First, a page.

• Iron Man, to an extent. Basically, it depends on the version of the suit. Sometimes it'll form itself around a bodysuit that goes beneath it. And sometimes it has a compact form like the suitcase suit, though he does have to step in or pull it around him while it's partially formed. Iron Man fully qualifies with the "Bleeding Edge" armor, which is stored within Tony Stark's body and called out mentally at need.
  • Superman
    • For a brief period in The '90s, he had both an Electric Superman and Clark Kent form.
    • Prior to that, he went through a period in The '70s when he only had his powers while visualizing a lynx. Otherwise they were in the possession of a young boy who was psychically connected to the lynx. No, really.
  • Wonder Woman Vol 1: For a time Diana no longer had her powers when not "transformed" into Wonder Woman. (This was also how it worked in her TV series)
  • Ghost Rider counts as this given that Johnny Blaze (and other riders) had a normal human form and a Spirit of Vengeance form.
  • X-Men: Colossus is large and buff-looking in his human form, but only superhumanly strong and tough in his metallic form. He's still strong in his human form, but only "normal human who pumps iron" levels of strong.
  • The Mighty Thor and Dr. Donald Blake are a variation on this - the difference being that Thor is the original and Blake was a mortal form Odin forced upon his son as a test. Most other wielders of Mjölnir or passable replicas thereof also fit under this trope more-or-less. Including but not limited to Storm when she got repowered by Loki, Beta Ray Bill (albeit he is also a super soldier; he was already strong but gets a lot stronger when transformed), Thunderstrike (both of them), and the new Thor Jane Foster.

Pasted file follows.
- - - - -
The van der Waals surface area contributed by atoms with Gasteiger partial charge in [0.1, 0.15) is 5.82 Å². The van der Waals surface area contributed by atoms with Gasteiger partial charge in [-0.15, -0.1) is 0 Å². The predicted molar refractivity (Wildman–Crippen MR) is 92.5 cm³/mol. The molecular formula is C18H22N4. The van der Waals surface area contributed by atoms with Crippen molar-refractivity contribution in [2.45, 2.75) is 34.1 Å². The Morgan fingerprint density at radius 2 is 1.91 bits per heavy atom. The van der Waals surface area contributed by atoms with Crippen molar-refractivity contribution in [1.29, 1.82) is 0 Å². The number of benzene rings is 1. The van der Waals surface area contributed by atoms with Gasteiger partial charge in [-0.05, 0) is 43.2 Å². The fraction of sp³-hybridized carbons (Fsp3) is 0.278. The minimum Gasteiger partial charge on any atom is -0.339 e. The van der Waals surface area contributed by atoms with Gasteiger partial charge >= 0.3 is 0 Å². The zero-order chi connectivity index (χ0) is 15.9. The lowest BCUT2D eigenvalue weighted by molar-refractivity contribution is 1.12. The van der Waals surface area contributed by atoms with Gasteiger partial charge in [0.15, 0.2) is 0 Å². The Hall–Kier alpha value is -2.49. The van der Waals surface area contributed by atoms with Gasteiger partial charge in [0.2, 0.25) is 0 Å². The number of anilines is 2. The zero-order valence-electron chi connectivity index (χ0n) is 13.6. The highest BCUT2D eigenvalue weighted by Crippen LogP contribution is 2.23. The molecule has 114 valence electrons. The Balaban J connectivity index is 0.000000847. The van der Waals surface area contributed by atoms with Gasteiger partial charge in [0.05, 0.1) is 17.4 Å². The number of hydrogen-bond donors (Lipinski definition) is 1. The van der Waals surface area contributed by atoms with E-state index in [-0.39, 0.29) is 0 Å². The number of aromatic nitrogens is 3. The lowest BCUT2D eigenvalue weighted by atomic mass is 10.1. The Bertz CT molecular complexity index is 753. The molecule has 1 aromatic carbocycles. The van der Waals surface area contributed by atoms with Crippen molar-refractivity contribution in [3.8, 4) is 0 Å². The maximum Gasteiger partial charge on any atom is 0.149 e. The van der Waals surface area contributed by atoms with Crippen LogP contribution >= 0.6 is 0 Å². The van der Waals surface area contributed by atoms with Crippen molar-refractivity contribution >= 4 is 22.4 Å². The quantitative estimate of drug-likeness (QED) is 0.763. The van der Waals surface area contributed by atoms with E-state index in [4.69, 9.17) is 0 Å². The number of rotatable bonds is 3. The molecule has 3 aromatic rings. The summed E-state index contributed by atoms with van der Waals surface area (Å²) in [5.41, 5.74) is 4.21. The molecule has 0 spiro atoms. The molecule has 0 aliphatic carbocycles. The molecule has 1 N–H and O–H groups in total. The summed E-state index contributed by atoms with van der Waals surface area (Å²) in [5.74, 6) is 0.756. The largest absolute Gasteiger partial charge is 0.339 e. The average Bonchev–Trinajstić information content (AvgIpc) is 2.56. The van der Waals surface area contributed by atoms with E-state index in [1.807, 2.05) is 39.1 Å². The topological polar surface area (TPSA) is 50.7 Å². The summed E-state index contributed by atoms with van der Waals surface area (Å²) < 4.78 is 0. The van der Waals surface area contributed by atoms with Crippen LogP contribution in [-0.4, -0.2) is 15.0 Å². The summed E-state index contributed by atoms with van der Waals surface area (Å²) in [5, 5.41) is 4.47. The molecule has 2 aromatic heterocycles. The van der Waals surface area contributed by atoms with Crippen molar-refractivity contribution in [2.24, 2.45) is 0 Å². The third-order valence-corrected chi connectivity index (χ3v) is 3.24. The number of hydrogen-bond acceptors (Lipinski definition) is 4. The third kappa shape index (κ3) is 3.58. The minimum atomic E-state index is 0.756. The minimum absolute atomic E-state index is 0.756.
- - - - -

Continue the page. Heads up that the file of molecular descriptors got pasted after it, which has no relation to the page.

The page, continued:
• The Flash Jay Garrick and Green Lantern Alan Scott of Earth 2 gained their powers and costumes via mystical sources. As such, their costumes only appear when they use their powers.
  • Depending on who's writing the DC character The Spectre, he may or may not have some form of this. The older stories treated him as a guy who was returned from death and could, when he wanted, take on a ghostly form with mystical powers. Most later writers treat the Spectre and the human host it's associated with as separate characters, with how much control the host has when in Spectre form being highly variable. In the Ostrander run the two were separate to the extent that Corrigan didn't have a "Spectre form"; the Spectre essentially lived inside him (but could temporarily leave and act independently).
  • Ultra Boy of the Legion of Super-Heroes had a slight variant. He had all the powers as Superboy had, but only one at a time; he could be either super-strong or invulnerable, but not both at the same time.
  • The protagonist of Dial H for Hero had an alien artifact that would transform him (or her) temporarily into a superhero-ish sort of thing. The form and powers were random, though with some thought they were always applicable somehow to the current problem.